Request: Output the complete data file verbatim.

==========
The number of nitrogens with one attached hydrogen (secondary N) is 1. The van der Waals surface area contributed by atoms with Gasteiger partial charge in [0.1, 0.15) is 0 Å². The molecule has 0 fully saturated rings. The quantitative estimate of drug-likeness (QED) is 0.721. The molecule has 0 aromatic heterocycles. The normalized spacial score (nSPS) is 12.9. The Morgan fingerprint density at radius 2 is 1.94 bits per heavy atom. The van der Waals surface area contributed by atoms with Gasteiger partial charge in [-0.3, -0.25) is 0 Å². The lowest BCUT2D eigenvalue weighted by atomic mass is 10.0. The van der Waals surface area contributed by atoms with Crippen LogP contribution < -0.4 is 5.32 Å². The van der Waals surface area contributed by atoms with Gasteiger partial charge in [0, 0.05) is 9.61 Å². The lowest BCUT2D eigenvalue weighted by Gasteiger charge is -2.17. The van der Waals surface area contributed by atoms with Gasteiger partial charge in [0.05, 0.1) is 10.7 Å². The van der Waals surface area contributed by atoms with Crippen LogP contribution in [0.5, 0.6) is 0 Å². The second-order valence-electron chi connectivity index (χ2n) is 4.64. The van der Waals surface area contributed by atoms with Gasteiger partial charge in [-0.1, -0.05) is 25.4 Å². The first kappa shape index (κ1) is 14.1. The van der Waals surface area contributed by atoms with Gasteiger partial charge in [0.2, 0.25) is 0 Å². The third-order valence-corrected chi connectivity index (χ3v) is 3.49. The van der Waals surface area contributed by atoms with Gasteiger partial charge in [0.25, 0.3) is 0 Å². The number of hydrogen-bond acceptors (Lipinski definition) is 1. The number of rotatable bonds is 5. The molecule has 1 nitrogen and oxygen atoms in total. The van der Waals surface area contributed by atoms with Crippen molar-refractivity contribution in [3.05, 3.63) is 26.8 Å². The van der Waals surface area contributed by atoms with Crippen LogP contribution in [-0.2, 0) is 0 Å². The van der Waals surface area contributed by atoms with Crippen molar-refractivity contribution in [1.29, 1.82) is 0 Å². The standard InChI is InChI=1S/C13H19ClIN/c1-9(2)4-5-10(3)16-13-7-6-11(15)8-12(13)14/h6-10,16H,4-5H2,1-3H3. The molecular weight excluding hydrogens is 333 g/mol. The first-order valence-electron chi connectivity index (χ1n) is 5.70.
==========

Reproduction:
The number of nitrogens with one attached hydrogen (secondary N) is 1. The van der Waals surface area contributed by atoms with Gasteiger partial charge in [0.1, 0.15) is 0 Å². The molecule has 0 fully saturated rings. The quantitative estimate of drug-likeness (QED) is 0.721. The molecule has 0 aromatic heterocycles. The normalized spacial score (nSPS) is 12.9. The Morgan fingerprint density at radius 2 is 1.94 bits per heavy atom. The van der Waals surface area contributed by atoms with Gasteiger partial charge in [-0.3, -0.25) is 0 Å². The lowest BCUT2D eigenvalue weighted by atomic mass is 10.0. The van der Waals surface area contributed by atoms with Crippen LogP contribution < -0.4 is 5.32 Å². The van der Waals surface area contributed by atoms with Gasteiger partial charge in [0, 0.05) is 9.61 Å². The lowest BCUT2D eigenvalue weighted by Gasteiger charge is -2.17. The van der Waals surface area contributed by atoms with Gasteiger partial charge in [0.05, 0.1) is 10.7 Å². The van der Waals surface area contributed by atoms with Crippen LogP contribution in [0.5, 0.6) is 0 Å². The second-order valence-electron chi connectivity index (χ2n) is 4.64. The van der Waals surface area contributed by atoms with Gasteiger partial charge in [-0.1, -0.05) is 25.4 Å². The first kappa shape index (κ1) is 14.1. The van der Waals surface area contributed by atoms with Gasteiger partial charge in [0.2, 0.25) is 0 Å². The third-order valence-corrected chi connectivity index (χ3v) is 3.49. The van der Waals surface area contributed by atoms with Gasteiger partial charge in [0.25, 0.3) is 0 Å². The number of hydrogen-bond acceptors (Lipinski definition) is 1. The number of rotatable bonds is 5. The molecule has 1 nitrogen and oxygen atoms in total. The van der Waals surface area contributed by atoms with Crippen molar-refractivity contribution in [3.05, 3.63) is 26.8 Å². The van der Waals surface area contributed by atoms with Crippen LogP contribution in [-0.2, 0) is 0 Å². The van der Waals surface area contributed by atoms with Crippen molar-refractivity contribution in [1.29, 1.82) is 0 Å². The standard InChI is InChI=1S/C13H19ClIN/c1-9(2)4-5-10(3)16-13-7-6-11(15)8-12(13)14/h6-10,16H,4-5H2,1-3H3. The molecular weight excluding hydrogens is 333 g/mol. The first-order valence-electron chi connectivity index (χ1n) is 5.70.